But at the end of the day, it comes down to our teams. It comes down to a sense of obligation our teams have toward the league that they're a part of.

Q. As such an important figure in the basketball universe, I'm curious of your reaction when you see something like this federal investigation into NCAA recruiting and do you feel, as NBA Commissioner, that something needs to change here?
ADAM SILVER: I have to say in terms of the investigation, we've been in these meetings for the last two days straight, so I know no more than what I've read in the media about those investigations. But I would say both as a fan of college basketball and of course from my capacity as Commissioner of the NBA, it's disconcerting to say the least, when you see those kind of charges being made.

I think as I step back and look more at the larger basketball community, there are things that we've been doing over the last several years to become more involved in youth basketball. I'd say at the youngest level, if you look at our Jr. NBA programs, we're trying to intersect at an earlier point in both young boys' and young girls' lives, teaching the values of the game and basic skills of the game. As these young folks are getting a little older, we've increased our participation with USA Basketball in some of these youth programs internationally. We're looking at academies. We have our Basketball without Borders programs around the world. And our development league, now known as our G League, where we allow 18-year-olds to go directly into our G League. We're going to have two-way contracts in the league this year.

I would say I've watched sort of what's been happening in college basketball, and maybe at the end of the day, it's not so surprising that the incentives become skewed. The amount of money is astronomical in terms of what's being generated by these programs, what's at stake for these young players coming into the NBA.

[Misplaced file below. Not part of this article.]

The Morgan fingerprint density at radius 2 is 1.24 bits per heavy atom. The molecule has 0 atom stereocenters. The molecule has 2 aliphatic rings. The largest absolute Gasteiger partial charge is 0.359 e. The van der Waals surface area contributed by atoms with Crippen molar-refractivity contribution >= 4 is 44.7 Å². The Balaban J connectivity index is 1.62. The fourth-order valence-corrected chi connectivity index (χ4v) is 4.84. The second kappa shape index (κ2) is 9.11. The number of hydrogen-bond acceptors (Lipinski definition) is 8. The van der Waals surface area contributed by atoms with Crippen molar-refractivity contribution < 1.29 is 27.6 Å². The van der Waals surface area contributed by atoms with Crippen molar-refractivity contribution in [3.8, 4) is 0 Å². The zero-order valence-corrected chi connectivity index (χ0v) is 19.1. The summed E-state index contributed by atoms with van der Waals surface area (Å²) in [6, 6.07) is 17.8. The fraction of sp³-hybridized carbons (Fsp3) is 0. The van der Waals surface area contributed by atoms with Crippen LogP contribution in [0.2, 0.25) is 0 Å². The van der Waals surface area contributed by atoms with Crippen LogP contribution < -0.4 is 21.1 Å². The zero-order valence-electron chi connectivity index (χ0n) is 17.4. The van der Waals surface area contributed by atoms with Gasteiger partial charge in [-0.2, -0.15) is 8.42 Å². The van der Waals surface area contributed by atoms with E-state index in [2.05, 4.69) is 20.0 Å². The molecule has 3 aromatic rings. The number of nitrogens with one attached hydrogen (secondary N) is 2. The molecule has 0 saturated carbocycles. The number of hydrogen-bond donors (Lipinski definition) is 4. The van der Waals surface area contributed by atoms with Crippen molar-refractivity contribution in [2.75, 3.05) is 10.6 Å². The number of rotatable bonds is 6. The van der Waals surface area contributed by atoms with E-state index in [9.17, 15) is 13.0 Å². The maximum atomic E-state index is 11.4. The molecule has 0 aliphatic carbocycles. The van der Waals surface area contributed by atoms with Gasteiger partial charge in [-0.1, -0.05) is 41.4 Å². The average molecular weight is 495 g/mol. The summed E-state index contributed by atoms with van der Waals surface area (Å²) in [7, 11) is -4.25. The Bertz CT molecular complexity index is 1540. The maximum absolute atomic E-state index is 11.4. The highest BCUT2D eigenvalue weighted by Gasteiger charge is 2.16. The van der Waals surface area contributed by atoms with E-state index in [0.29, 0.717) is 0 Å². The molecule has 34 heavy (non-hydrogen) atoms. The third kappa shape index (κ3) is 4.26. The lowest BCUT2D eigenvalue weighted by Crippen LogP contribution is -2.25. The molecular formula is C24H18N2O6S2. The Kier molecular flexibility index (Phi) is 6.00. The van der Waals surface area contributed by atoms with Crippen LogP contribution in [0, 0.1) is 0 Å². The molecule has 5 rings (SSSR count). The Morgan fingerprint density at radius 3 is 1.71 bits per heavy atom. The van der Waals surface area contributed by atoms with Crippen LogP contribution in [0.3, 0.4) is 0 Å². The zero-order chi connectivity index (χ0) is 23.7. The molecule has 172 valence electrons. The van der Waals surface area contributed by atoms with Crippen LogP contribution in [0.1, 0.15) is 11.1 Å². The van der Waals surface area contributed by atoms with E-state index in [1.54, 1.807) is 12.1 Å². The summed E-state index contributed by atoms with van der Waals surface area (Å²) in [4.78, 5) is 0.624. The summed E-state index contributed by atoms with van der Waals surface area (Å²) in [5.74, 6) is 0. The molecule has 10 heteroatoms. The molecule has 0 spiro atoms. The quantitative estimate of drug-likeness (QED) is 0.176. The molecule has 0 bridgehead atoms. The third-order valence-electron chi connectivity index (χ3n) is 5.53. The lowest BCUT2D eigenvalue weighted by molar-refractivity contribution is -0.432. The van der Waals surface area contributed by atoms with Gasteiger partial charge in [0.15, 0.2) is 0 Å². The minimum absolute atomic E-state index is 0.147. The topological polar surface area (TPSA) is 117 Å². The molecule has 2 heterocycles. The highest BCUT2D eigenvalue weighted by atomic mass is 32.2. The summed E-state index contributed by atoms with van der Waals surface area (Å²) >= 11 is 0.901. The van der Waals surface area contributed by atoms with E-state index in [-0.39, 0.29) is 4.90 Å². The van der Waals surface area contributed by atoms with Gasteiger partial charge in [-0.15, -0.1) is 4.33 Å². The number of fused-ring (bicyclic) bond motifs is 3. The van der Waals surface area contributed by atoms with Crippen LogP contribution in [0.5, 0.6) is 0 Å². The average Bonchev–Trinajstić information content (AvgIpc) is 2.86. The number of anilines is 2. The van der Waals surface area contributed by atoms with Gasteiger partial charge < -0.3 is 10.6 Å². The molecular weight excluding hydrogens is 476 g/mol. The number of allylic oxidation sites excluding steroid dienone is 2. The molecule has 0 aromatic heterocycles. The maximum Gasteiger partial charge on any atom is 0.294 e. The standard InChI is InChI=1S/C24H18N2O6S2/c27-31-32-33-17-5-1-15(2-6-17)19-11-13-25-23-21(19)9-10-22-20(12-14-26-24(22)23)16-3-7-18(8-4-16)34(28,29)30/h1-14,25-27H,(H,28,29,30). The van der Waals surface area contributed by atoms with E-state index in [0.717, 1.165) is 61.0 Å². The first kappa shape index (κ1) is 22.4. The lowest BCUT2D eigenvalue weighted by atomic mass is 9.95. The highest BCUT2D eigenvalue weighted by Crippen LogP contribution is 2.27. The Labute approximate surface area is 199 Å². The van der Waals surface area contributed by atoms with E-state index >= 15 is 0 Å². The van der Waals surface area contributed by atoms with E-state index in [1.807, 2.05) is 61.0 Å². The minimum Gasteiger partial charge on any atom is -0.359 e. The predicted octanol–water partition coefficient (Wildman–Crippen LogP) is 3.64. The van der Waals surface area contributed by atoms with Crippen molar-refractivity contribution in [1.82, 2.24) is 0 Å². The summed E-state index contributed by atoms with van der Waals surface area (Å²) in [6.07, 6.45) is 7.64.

So, where historically it's been an area, particularly AAU basketball, that the league has stayed out of, I think these most recent revelations are just a reminder that we're part of this larger basketball community. I think ultimately, whether we like it or not, need to be more directly involved with elite youth basketball.

Q. There's been some reporting by Zach [Lowe] and others about the financial health of teams in the NBA. My question, do you feel comfortable with how healthy teams are in their markets, each market of all your teams right now?
ADAM SILVER: Yes, we're comfortable with every team and its market right now. I think I should say those financials that got leaked are just a snapshot at a moment in time. I believe those numbers that were leaked relate directly to revenue sharing, and I think mischaracterize, I would say, sort of the financial situation of some of our teams.

I would say from the league standpoint, revenue sharing, for example, looking at the financial health of a team pre-revenue sharing, to me makes no more sense than looking at the health of a team pre their national television payment. We have one holistic system in place. It's something, by the way, we spent a lot of time talking about yesterday, in terms of how revenue sharing should work and what the incentives are.

But I believe under the current system, and that includes both the salary cap and revenue sharing, that every team has an opportunity to compete at a high level. If managed appropriately, to at least break even or make a little bit of money.

Ultimately, the country changes. Populations move. So one of the things we talked about as a league is is it something we should constantly be looking at where populations are going, and always revisiting whether teams are in the right cities. But I’m very comfortable where our teams are located right now.

FastScripts Transcript by ASAP Sports